ed at least another night. Between one and two, Mr. Macgregor In the course of the night he had so came to tell me that his Royal Highness serious an attack of faintness, that Mr. had named me frequently, and at last Macgregor thought he would not have remade tbein understand that he wished to covered from it, but he rallied again

I immediately went to him. I towards the morning of the 5th, and had found hin, dreadfully changed, very feeble, taken some nourishment. The breathing

see me.

had, however, become extremely difficult. those who were sincerely attached to About 11, Mr. Simpson came to me to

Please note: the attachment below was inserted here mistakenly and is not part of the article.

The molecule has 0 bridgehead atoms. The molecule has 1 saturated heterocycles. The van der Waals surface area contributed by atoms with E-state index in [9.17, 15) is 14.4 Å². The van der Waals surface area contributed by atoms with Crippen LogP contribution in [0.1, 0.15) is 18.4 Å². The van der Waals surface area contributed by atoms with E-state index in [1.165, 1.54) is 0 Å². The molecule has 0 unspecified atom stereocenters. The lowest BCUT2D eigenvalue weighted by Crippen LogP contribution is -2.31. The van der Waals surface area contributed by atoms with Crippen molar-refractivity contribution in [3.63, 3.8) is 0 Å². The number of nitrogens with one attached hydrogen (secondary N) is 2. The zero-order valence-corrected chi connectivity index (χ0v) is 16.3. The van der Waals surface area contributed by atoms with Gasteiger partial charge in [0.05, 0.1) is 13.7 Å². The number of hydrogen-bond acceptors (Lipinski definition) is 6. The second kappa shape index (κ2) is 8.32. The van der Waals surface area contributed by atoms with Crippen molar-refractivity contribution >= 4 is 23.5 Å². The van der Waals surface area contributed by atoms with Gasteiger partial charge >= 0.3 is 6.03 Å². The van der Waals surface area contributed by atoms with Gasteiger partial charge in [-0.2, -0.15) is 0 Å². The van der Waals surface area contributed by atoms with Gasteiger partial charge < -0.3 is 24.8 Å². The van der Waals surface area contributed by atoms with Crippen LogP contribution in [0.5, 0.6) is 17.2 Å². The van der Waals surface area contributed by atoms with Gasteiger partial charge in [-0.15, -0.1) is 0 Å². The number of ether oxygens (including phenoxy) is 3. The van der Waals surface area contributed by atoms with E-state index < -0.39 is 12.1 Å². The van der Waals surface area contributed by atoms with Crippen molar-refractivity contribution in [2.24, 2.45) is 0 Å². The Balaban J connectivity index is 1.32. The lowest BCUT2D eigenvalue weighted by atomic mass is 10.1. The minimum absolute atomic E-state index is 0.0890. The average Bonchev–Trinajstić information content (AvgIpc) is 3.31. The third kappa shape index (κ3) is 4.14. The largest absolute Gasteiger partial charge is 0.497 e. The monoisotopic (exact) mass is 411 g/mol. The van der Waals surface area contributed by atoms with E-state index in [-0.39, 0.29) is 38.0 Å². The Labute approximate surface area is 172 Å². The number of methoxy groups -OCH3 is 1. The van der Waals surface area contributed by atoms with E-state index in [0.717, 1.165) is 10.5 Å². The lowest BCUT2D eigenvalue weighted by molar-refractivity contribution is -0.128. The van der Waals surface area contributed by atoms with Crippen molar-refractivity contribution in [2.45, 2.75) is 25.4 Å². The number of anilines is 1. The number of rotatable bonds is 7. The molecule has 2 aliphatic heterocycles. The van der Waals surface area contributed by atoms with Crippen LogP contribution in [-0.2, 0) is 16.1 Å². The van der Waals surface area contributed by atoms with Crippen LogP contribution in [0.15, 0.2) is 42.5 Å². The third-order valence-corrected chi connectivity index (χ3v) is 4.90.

him. say that the symptoms of approaching death had come on, and that the medical attendants wished me to be in the room I feel that I owe it to his Royal High. adjoining to that in which his Royal ness's character, to add some general obHighness lay. I brought in the Dukes servations, which may serve to place it in of Clarence and Sussex, and Colonel Ste- its true light, and to confirm the opinion phenson, and we continued in the room, of those who view his loss as a national expecting every moment to be called in calamity. by the medical attendants (who were all It may be necessary to premise, that with his Royal Highness) to witness his from the moment that I had received the death. Sir Henry Halford came to us alarming report from Brighton, I ceased occasionally, and stated that his Royal to entertain any sanguine hopes of his Highness's pulse was hardly perceptible, Royal Highness's recovery ; and that my nis extremities were cold, he was speech- expectation of it became gradually more less, and had with difficulty swallowed a faint, although they varied occasionally, little milk and rum, but nevertheless ap as the symptoms of the disorder fluca peared to retain his senses. Ot this, tuated. indeed, he gave proof at 12, for Mr. This impression led to my keeping the Macgregor came in to say, that his Royal minutes from which I have extracted the Highness had insisted on having his legs foregoing statement, my object in so doing dressed, (which they naturally wished to being, that I might be better able, from avoid at such a period,) for he had looked such accurate source, to do justice to his at him several times, had pointed at the Royal Highness's character and senticlock, then at his legs, and had pushed ments. off the covering, thus showing his deter The 30th of December was the last day mination to go through all that was re on which I submitted my papers, and he quired to the last moment. When he was then quite equal to any business ; for found that he was understood, and that although his state varied in the course of Mr. Macgregor was preparing for the the day, yet there were hours when physi. dressing, he signified his thanks to him cal causes, or the effect of medicine, did with a kind smile, threw back his head, not interfere with the clear application of and hardly noticed any thing afterwards. the powers of the mind.